Staying cool in the desert heat

The air inlet could make all the difference in Abu Dhabi

Podlunsek's air inlets

To make a raceplane's engine as powerful as possible it needs cool, dense air running through it. That's the job of the inlets on the front of the engine cowling. If you look closely at the front of a raceplane you'll notice that every team has a slightly different look, that's because each technician has his own thoughts on the best way to cool the engine.

You can almost guarantee that the season opener in Abu Dhabi will be a hot race where temperatures can be more than 25°C. This means keeping the engine's temperature low will be essential in posting a competitive time.

The technicians in the Red Bull Air Race know that the air inlets of their raceplane can create the difference between winning and losing. The engine needs enough cool air to be sucked in and it needs to get the hot air out pretty fast as well. Optimising the airflow over the cylinders and the oil cooler is a difficult challenge for every track and climate.

Think of when exercising, if you're running in high temperatures, at low density (meaning high altitude), you'll find it difficult to breathe and not perform at your best. A clear, cool day, close to sea level is what you need for good running. A highly tuned race engine works the same way, but the 'breathing' has to be a compromise – make the inlets too small and the engine will get hot and lose power, make them too large and they'll be too much drag, slowing the raceplane down. Unfortunately the pilots can't change the weather, so it's the job of the technicians to make the engine run as cool as possible. They have difficulty working out what will be best on the aircraft because the type of flying in the Red Bull Air Race is unique and can't be compared to anything else.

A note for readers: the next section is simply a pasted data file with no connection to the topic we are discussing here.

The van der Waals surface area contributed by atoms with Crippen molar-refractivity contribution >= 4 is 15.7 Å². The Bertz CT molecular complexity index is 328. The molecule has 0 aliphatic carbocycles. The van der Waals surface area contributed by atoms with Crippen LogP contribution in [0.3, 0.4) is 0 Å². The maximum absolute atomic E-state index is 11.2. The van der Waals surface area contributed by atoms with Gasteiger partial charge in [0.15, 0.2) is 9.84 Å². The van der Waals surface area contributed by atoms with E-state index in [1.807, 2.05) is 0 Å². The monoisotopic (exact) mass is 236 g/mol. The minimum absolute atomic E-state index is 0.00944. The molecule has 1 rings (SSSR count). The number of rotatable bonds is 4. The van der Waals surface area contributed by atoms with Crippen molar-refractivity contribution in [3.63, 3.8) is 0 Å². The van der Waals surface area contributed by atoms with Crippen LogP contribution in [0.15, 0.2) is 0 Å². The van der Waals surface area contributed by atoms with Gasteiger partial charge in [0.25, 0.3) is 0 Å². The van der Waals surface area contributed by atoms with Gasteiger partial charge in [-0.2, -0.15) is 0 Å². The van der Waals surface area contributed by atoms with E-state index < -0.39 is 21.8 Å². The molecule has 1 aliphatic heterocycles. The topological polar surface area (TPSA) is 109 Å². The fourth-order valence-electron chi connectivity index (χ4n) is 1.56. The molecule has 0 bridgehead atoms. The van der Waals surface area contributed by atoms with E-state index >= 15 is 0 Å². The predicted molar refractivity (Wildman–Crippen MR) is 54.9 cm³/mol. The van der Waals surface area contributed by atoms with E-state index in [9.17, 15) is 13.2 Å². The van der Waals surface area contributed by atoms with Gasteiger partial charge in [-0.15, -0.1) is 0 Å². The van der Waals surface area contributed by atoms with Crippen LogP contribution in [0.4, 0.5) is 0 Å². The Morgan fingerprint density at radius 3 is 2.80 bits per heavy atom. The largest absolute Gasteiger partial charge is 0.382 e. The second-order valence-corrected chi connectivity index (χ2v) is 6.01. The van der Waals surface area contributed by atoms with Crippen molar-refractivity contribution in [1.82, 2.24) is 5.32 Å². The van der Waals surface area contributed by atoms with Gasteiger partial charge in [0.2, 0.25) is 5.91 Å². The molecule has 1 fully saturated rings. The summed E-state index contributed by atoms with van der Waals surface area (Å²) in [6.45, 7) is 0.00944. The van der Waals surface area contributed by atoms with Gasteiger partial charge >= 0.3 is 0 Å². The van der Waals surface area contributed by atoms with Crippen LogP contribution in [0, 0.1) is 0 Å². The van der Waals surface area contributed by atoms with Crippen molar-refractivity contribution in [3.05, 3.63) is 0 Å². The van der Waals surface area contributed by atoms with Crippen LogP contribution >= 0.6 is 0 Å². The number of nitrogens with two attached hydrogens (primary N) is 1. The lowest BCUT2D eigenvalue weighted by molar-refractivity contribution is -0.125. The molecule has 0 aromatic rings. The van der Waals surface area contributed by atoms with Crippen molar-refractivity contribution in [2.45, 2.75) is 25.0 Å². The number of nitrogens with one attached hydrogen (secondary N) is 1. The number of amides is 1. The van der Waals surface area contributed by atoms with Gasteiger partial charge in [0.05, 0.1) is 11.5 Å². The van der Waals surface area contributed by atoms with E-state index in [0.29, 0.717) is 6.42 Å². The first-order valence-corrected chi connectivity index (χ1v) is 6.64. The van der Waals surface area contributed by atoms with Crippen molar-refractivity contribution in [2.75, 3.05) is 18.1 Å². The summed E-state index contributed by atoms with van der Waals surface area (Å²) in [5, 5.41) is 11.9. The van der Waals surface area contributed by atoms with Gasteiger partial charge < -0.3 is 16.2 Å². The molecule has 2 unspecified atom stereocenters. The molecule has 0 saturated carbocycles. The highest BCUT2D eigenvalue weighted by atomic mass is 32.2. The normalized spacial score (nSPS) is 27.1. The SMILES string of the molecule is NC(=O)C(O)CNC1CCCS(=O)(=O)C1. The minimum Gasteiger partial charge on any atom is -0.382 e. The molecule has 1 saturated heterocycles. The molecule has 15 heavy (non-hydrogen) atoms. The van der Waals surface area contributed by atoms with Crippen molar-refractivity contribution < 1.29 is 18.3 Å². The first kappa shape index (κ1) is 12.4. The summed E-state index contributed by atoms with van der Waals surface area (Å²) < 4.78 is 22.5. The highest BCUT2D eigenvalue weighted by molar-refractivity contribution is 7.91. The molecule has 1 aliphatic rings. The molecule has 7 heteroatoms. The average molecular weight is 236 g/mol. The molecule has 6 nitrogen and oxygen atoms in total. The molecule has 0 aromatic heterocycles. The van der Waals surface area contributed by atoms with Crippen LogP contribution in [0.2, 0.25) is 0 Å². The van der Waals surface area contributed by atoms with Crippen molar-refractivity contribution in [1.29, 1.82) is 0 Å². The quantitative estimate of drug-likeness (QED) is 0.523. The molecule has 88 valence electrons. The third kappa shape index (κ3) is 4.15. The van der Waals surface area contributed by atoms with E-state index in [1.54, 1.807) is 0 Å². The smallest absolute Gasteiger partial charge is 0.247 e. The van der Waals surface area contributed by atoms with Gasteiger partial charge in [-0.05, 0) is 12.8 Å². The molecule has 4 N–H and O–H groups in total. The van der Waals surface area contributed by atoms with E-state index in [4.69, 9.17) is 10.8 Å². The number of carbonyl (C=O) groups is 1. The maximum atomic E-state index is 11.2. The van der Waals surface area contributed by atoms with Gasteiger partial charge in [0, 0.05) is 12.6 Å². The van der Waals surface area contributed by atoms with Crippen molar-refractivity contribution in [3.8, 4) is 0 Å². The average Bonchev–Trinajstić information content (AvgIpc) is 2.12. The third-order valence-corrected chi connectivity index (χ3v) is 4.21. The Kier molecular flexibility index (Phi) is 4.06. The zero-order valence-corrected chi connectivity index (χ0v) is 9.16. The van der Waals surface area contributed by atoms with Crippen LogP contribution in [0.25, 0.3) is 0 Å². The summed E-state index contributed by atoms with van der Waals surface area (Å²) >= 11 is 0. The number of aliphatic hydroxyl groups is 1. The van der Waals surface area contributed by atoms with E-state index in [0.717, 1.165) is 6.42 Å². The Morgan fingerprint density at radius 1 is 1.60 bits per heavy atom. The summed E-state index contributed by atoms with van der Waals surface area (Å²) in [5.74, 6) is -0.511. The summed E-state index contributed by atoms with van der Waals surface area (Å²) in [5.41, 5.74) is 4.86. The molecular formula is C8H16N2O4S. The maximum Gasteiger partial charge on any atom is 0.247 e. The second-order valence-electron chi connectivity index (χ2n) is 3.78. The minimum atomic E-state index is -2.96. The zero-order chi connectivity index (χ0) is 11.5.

An example is from Kirby Chambliss who spent an offseason developing a new engine cowling. "We thought it would give us an extra 2kts, but when we tested it there was no difference at all. So it's in the back of the hangar, we didn't even bother to paint it," said Chambliss. "You can spend a fortune trying to work out the most efficient aerodynamics," he added. Looking at the different air intakes on the raceplanes, it seems as if all the teams are still trying to discover the perfect version. When they do, you can be sure that almost every team will start to develop a similar look...

You can see how the pilots fight the heat in Abu Dhabi on 10-11 February, get your tickets HERE.